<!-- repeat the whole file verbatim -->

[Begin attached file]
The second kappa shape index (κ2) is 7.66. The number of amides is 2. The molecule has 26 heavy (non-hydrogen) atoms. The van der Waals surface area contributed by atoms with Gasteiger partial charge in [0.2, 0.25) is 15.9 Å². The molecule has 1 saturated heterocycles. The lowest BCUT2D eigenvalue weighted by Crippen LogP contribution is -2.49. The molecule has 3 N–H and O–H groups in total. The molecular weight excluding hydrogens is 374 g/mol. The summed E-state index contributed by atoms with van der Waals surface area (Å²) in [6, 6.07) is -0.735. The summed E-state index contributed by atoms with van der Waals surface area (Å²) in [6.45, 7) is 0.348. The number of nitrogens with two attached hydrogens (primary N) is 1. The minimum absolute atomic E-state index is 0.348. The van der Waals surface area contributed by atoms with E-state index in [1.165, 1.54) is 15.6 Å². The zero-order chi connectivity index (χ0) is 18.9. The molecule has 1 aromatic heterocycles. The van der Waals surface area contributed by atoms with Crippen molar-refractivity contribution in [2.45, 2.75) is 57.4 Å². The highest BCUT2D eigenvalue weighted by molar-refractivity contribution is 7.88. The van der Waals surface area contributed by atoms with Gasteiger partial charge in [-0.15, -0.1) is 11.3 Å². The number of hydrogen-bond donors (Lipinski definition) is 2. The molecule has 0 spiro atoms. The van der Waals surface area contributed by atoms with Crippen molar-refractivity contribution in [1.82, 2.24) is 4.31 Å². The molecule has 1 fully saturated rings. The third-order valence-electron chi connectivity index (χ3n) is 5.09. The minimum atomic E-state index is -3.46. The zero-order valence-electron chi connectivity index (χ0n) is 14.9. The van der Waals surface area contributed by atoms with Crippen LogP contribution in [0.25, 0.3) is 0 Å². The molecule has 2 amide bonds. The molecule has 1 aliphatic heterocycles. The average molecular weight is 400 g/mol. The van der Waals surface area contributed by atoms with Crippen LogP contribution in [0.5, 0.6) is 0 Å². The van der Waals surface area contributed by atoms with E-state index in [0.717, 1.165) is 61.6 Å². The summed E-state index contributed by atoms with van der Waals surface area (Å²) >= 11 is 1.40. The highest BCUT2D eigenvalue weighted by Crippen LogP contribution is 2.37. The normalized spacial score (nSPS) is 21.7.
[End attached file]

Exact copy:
The second kappa shape index (κ2) is 7.66. The number of amides is 2. The molecule has 26 heavy (non-hydrogen) atoms. The van der Waals surface area contributed by atoms with Gasteiger partial charge in [0.2, 0.25) is 15.9 Å². The molecule has 1 saturated heterocycles. The lowest BCUT2D eigenvalue weighted by Crippen LogP contribution is -2.49. The molecule has 3 N–H and O–H groups in total. The molecular weight excluding hydrogens is 374 g/mol. The summed E-state index contributed by atoms with van der Waals surface area (Å²) in [6, 6.07) is -0.735. The summed E-state index contributed by atoms with van der Waals surface area (Å²) in [6.45, 7) is 0.348. The number of nitrogens with two attached hydrogens (primary N) is 1. The minimum absolute atomic E-state index is 0.348. The van der Waals surface area contributed by atoms with E-state index in [1.165, 1.54) is 15.6 Å². The zero-order chi connectivity index (χ0) is 18.9. The molecule has 1 aromatic heterocycles. The van der Waals surface area contributed by atoms with Crippen molar-refractivity contribution in [2.45, 2.75) is 57.4 Å². The highest BCUT2D eigenvalue weighted by molar-refractivity contribution is 7.88. The van der Waals surface area contributed by atoms with Gasteiger partial charge in [-0.15, -0.1) is 11.3 Å². The number of hydrogen-bond donors (Lipinski definition) is 2. The molecule has 0 spiro atoms. The van der Waals surface area contributed by atoms with Crippen molar-refractivity contribution in [1.82, 2.24) is 4.31 Å². The molecule has 1 fully saturated rings. The third-order valence-electron chi connectivity index (χ3n) is 5.09. The minimum atomic E-state index is -3.46. The zero-order valence-electron chi connectivity index (χ0n) is 14.9. The van der Waals surface area contributed by atoms with Crippen LogP contribution in [0.25, 0.3) is 0 Å². The molecule has 2 amide bonds. The molecule has 1 aliphatic heterocycles. The average molecular weight is 400 g/mol. The van der Waals surface area contributed by atoms with Crippen LogP contribution in [0.5, 0.6) is 0 Å². The van der Waals surface area contributed by atoms with E-state index in [0.717, 1.165) is 61.6 Å². The summed E-state index contributed by atoms with van der Waals surface area (Å²) >= 11 is 1.40. The highest BCUT2D eigenvalue weighted by Crippen LogP contribution is 2.37. The normalized spacial score (nSPS) is 21.7.